The photocatalytic activity of PCN synthesized under different conditions was examined in photocatalytic RhB decomposition under simulated solar light irradiation (Figure 7a). Additionally, blank test (organic dye decomposition without catalyst) and popular photocatalyst, TiO2 (P25), was exanimated in the same conditions. The blank test confirms that RhB cannot be decomposed without use of catalyst. The photocatalytic ability of PCN is strongly related to the synthesis temperature. The efficiency of sample prepared at 500 °C is established to 55%, whenever all samples prepared at higher temperatures achieve at least twice times higher efficiency. Among them, the best results are reached for the samples prepared at 550 °C with different heating rates. Full degradation of organic dye is achieved for 550-2 sample after 5 h of simulated solar light illumination. Other PCN samples prepared at 550 °C exhibit slightly lower efficiency. Additionally, the UV/Vis spectra of RhB during degradation reaction with PCN 520-4 is shown in Figure S3. The photocatalytic degradation of RhB under simulated solar light irradiation follows the pseudo-first-order kinetics model (Figure 7b). Therefore, the rate constant k (1/min) of dye decomposition was estimated form the slope of ln(C/C0)=-k∙t plots, where C0, C, and t are the initial dye concentration, the dye concentration at time t, and irradiation time, respectively [46,48]. Table 5 presents the photocatalytic dye decomposition kinetic parameters, such as pseudo-first-order rate constant and correlation coefficiency. The estimated rate values of PCN prepared at 550 °C with different heating rates are higher than PCN prepared at other temperatures, indicating faster and more effective photocatalytic degradation of RhB as a model organic dye decomposition. The highest rate constant (k = 0.55 min−1) was established for PCN prepared at 550 °C with 4 °C/min heating rate, which is almost the same as for TiO2 P25 (k = 0.57 min−1). The highest rate constant of RhB degradation in the presence of PCN 550-4 is attributed to the highest BET specific surface area. Although PCN prepared at 550 °C was characterized by inferior charge transport properties and shorter lifetime of charge carriers which was a result of higher defect content in comparison with PCN prepared at 520 °C, it presented higher BET surface area, which coul play a key role in the acceleration of the reaction rate. Proposal mechanism of RhB decomposition in the presence of 550-4 is shown below:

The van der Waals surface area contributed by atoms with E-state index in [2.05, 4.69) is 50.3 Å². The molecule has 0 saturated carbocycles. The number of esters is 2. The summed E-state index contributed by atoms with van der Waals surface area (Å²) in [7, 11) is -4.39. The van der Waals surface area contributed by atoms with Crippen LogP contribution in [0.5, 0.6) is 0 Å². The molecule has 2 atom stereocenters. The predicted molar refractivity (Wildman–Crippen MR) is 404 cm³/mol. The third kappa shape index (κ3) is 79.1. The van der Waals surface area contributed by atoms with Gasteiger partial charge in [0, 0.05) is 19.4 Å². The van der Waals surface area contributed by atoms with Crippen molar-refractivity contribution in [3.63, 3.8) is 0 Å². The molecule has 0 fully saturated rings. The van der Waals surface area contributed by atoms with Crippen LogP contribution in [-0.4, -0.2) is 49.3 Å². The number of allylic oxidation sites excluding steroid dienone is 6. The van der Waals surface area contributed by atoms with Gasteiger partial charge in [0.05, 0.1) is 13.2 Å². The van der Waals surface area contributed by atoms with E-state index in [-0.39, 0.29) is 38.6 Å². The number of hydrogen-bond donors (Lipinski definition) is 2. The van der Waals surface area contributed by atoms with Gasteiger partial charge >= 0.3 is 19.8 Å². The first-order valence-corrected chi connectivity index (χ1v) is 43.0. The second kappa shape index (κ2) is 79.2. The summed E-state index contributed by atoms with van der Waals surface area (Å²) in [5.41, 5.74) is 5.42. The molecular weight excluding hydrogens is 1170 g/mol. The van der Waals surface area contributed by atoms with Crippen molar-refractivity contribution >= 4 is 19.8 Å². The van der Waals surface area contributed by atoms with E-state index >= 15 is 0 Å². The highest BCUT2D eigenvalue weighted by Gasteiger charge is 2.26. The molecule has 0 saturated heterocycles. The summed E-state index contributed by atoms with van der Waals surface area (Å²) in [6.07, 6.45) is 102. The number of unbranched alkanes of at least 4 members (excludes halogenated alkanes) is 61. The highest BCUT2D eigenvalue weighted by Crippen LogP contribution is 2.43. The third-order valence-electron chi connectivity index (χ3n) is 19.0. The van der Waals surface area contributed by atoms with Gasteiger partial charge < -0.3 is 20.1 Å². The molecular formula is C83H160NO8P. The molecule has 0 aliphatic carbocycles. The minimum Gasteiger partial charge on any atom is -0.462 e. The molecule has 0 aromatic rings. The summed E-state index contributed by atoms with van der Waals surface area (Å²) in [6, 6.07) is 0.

PCN + hv ⟶ PCN* (eCB, hVB+)
OH + hVB+ ⟶ OH (+1.99 eV vs. NHE)
OH+ RhB ⟶ photodegradated intermediates ⟶ degradation products (e.g., CO2 + H2O)

3. Materials and Methods

3.1. Synthesis of Polymeric Carbon Nitride

Polymeric carbon nitride was synthesized via heating of urea in air in an alumina crucible with a cover placed in a muffle furnace. Conditions of the preparation are listed in Table 6. Samples are named T-h, where T represents temperature of pyrolysis and h indicates heating rate; for instance, sample named as 500-4 represents PCN prepared at 500 °C with heating rate of 4 °C/min. Each sample was pyrolysed for 4 h.

3.2. Characterization